These are hard times. These were hard times before the ascendancy of Donald Trump; before the fascist human dust of the United States became emboldened; before the incoming administration started planning a series of social policy arsons. Times are even harder now.
To pay for these hard times the Dollar Art House is selling out; or rather we are selling artwork and putting on some first rate poetry and musical performances. From 5pm to 11pm on Friday, December 9, the “Dollar Art House Sells Out” will feature music and performances by Poet X, IndyBlack, Sunni Hutton and Jesa D’Or, along with artwork by Craig E. Ross and Adam Turl.
There is a suggested $10 donation at the door (no one will be turned away for lack of funds). Artwork will also be for sale. Ninety percent of the cover donation will be allocated to the performers. Ninety percent of funds from sold artworks will go to the artists. The remaining ten percent will help underwrite the Dollar Art House’s ambitious projects for the new year.
In addition, donations at the drinks and refreshments table will go to help fund the organizing efforts of the St Louis branch of Socialist Alternative.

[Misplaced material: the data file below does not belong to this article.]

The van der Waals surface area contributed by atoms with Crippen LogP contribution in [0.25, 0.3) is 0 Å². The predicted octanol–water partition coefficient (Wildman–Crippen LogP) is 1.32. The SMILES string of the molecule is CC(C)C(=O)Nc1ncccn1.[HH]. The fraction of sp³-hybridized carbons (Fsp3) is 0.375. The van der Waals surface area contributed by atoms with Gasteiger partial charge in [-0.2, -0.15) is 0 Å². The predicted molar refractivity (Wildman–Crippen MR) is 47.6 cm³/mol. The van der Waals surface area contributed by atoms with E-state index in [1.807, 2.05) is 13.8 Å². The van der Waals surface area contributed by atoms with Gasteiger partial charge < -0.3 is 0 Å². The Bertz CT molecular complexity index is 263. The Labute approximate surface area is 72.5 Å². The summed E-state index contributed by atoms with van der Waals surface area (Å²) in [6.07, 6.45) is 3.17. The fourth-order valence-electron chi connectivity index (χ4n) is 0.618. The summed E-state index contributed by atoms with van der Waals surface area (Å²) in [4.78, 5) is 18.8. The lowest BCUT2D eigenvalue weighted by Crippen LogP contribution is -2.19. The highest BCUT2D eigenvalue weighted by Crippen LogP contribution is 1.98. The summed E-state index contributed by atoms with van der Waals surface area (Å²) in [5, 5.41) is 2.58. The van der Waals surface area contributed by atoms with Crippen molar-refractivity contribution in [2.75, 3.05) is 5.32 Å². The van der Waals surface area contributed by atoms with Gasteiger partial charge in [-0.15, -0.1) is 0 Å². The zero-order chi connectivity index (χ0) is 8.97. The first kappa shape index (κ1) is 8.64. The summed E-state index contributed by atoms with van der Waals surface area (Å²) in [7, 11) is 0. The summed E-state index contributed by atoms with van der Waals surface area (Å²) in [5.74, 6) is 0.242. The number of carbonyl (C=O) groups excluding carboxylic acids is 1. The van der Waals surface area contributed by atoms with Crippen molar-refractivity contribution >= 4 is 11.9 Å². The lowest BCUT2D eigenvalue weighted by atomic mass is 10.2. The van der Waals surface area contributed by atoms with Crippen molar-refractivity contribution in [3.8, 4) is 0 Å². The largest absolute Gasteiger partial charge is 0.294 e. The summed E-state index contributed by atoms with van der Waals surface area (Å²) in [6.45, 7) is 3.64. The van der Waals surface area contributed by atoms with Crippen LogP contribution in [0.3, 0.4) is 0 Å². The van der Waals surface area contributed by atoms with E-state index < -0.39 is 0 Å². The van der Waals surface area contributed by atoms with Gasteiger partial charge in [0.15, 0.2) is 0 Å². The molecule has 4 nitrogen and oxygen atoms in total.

While we are anti-capitalists we believe that categorically opposing the sale of artwork is something of a petit-bourgeois conceit. Artists have to eat, pay the rent, buy clothes, etc. An art world in which art pretends it is not for sale will tend to be an art world made up of relatively privileged artists.
At the same time, we think art and culture should be made affordable to working-class patrons. The narrowing of the art producer and audience both reduce and minimize the content of work. This narrow band explains the dull echoes of minimalism that too often adorn the walls of our museums and galleries – and the bourgeois conceptualism of the world’s Kenneth Goldsmiths and Kelley Walkers.
So come on down to the Dollar Art House’s holiday party and art sale – celebrate working-class artists, poets and musicians – and get ready to resist the coming year.
"Evicted Art Blog" is Red Wedge editor Adam Turl's investigation of potential strategies for contemporary anti-capitalist studio art.